This book traces discussions about international relations from the middle ages up to the present times. It presents central concepts in historical context and shows how ancient ideas still affect the way we perceive world politics. It discusses medieval theologians like Augustine and Aquinas whose rules of war are still in use. It presents Renaissance humanists like Machiavelli and Bodin who developed our understanding of state sovereignty. It argues that Enlightenment philosophers like Hobbes, Locke and Rousseau laid the basis for the modern analyses of International Relations (IR). Later thinkers followed up with balance-of-power models, perpetual-peace projects and theories of exploitation as well as peaceful interdependence. Classic IR theories have then been steadily refined by later thinkers – from Marx, Mackinder and Morgenthau to Waltz, Wallerstein and Wendt. The book shows that core ideas of IR have been shaped by major events in the past and that they have often reflected the concerns of the great powers. It also shows that the most basic ideas in the field have remained remarkably constant over the centuries.
UN peacekeeping is a core pillar of the multilateral peace and security architecture and a multi-billion-dollar undertaking reshaping lives around the world. In spite of this, the engagement between the literatures on UN peacekeeping and International Relations theory has been a slow development. This has changed in recent years, and there is now a growing interest tin examining UN peacekeeping from various theoretical perspectives to yield insights about how international relations are changing and developing. The volume is the first comprehensive overview of multiple theoretical perspectives on UN peacekeeping. There are two main uses of this volume. First, this volume provides the reader with insights into different theoretical lenses and how they can be applied practically to understanding UN peacekeeping better. Second, through case studies in each chapter, the volume provides practical examples of how International Relations theories – such as realism, liberal institutionalism, rational choice institutionalism, sociological institutionalism, feminist institutionalism, constructivism, critical security studies, practice theory, and complexity theory – can be applied to a specific policy issue. Applying these theories enhances our understanding of why UN peacekeeping, as an international institution, has evolved in a particular direction and functions the way that it does. The insights generated in the volume can also help shed light on other international institutions as well as the broader issue of international co-operation.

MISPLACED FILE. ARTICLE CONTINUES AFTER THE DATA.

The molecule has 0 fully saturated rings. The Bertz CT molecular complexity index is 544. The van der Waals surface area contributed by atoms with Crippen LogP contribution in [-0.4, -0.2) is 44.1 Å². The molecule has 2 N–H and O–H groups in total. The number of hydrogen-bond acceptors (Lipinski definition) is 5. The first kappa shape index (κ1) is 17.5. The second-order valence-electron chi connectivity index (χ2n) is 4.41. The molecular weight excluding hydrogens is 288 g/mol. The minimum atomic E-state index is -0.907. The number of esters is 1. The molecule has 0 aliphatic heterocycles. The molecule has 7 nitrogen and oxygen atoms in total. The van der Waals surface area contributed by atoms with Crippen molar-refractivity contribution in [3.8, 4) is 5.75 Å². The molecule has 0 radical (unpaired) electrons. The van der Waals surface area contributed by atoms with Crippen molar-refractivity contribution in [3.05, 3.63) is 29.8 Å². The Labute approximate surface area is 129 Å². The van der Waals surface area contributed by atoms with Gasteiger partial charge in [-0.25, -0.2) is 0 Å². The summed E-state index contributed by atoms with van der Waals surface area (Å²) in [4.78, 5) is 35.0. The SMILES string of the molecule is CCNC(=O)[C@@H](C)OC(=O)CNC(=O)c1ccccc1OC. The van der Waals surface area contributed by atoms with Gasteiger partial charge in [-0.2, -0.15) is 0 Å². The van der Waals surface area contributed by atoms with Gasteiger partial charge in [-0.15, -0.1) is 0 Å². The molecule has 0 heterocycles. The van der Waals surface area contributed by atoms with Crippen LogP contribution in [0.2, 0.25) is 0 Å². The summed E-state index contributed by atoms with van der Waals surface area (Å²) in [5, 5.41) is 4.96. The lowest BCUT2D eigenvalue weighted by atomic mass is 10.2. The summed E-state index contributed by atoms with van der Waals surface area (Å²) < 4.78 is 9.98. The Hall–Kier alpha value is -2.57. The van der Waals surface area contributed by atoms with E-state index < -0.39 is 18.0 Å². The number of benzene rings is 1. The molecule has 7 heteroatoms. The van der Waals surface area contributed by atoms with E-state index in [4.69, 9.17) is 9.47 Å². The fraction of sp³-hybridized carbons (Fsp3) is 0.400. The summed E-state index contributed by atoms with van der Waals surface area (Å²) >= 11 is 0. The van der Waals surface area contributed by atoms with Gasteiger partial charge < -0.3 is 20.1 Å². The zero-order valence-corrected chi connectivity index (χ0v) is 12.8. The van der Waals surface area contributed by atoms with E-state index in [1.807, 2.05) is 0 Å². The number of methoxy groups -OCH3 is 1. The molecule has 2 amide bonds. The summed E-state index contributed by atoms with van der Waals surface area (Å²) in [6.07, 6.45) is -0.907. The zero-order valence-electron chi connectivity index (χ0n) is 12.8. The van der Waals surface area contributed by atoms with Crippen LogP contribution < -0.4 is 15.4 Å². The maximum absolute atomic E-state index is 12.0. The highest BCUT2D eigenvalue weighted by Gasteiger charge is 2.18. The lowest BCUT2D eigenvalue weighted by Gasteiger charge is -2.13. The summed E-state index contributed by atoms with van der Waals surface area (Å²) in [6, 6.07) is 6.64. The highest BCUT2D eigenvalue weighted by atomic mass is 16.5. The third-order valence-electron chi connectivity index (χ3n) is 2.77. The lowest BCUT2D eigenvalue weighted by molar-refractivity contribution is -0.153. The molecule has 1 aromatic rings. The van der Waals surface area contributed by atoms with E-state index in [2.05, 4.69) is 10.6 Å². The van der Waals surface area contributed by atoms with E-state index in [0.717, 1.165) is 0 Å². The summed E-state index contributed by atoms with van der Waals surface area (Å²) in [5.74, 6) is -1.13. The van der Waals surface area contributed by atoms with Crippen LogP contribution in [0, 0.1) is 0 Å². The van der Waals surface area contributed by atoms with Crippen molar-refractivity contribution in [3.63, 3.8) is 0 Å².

The peace process in Northern Ireland is associated with the signing of the Good Friday or Belfast Agreement, the arduous and lengthy implementation of this Agreement, and the continuing sectarianism in Northern Ireland. Despite the numerous and various studies about this case, no collection of scholarly analysis to date has attempted to assess a wide variety of theories prominent in International Relations (IR) that relate directly to the conflict in Northern Ireland, the peace process, and the challenges to consolidating peace after an agreement. IR scholars have recently written about and debated issues related to paradigms, border settlement and peace, the need to provide security and disarm combatants, the role of agents and ideas, gender and security, transnational movements and actors, the role of religions and religious institutions, the role of regional international organizations, private sector promotion of peace processes, economic aid and peacebuilding, the emergence of complex cooperation even in the world of egoists, and the need for reconciliation in conflict torn societies. How do the theories associated with these issues apply in the context of Northern Ireland’s peace process? Theories of International Relations and Northern Ireland explores primarily middle-range theories of International Relations and examines these theories in the context of the important case of Northern Ireland.